The duo’s full-length debut was both critically and commercially successful as the album landed on the Top 10 of iTunes R&B charts and the duo was profiled the New York Times, for their participation in a Brooklyn-based multidisciplinary artist collective. However, since the release of their debut, the duo have been busy with individual creative pursuits as Marc is part of the cast of Netflix‘s Luke Cage, has starred alongside Emma Roberts in Nerve and a lead role in White Girl while Odigie’s solo recording project ADESUWA received attention after the release of the Air Light EP earlier this year.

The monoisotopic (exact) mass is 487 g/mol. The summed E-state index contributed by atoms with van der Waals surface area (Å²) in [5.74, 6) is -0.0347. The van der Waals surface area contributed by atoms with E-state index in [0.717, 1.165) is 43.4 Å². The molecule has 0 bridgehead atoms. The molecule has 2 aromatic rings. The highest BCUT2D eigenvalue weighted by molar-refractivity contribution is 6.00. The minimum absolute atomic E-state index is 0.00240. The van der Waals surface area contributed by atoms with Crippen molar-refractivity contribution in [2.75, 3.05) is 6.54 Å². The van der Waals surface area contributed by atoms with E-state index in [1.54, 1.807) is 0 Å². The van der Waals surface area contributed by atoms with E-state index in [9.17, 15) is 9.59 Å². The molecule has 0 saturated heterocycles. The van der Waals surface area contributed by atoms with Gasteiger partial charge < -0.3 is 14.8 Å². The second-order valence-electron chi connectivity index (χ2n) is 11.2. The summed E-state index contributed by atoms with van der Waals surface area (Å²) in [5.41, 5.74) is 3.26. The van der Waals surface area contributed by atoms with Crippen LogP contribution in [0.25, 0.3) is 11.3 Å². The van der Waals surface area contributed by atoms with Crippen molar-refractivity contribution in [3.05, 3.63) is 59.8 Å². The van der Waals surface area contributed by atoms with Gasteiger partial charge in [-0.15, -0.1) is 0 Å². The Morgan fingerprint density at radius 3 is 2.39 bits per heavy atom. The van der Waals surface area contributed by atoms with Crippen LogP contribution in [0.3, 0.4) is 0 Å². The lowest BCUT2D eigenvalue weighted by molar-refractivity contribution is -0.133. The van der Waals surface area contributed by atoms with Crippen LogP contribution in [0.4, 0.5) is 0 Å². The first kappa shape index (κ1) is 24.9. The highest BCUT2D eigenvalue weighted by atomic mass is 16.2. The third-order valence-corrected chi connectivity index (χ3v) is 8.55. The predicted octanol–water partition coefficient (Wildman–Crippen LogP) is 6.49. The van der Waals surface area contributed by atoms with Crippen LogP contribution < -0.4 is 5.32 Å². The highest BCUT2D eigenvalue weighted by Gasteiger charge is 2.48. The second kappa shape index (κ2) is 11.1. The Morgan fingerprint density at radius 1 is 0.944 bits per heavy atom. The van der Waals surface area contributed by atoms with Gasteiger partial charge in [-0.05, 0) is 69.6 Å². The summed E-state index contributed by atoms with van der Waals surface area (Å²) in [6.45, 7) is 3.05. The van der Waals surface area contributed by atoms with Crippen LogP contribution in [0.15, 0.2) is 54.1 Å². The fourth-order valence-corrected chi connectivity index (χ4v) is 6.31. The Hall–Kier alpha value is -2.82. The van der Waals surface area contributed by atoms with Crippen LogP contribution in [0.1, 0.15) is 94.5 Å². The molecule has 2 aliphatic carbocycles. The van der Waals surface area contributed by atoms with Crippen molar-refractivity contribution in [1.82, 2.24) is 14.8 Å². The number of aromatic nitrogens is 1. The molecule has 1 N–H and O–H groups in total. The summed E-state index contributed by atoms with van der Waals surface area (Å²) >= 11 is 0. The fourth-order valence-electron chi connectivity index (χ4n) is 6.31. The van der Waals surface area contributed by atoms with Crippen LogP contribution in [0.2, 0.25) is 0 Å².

Interestingly the duo found time to write and record the material that would comprise their forthcoming sophomore effort, love and noir, which is slated for a November 18, 2016 release. Last month, I wrote about the album’s second single “open wide.” That single featured a chilly, subtly industrial production paired with a sultry sensuality as that song’s narrator swoons over her object of attention and love. The album’s third and latest single “favorite.” features a sleek, contemporary production consisting shimmering synths, stuttering drum programming, wobbling low end, a distorted vocal sample as the song’s melody and finger snaps paired with Odigie’s easy going and soulful crooning in an airy song that gently dips and swoons, and evokes waking up next to a lover, after you’ve made love and sighing happily.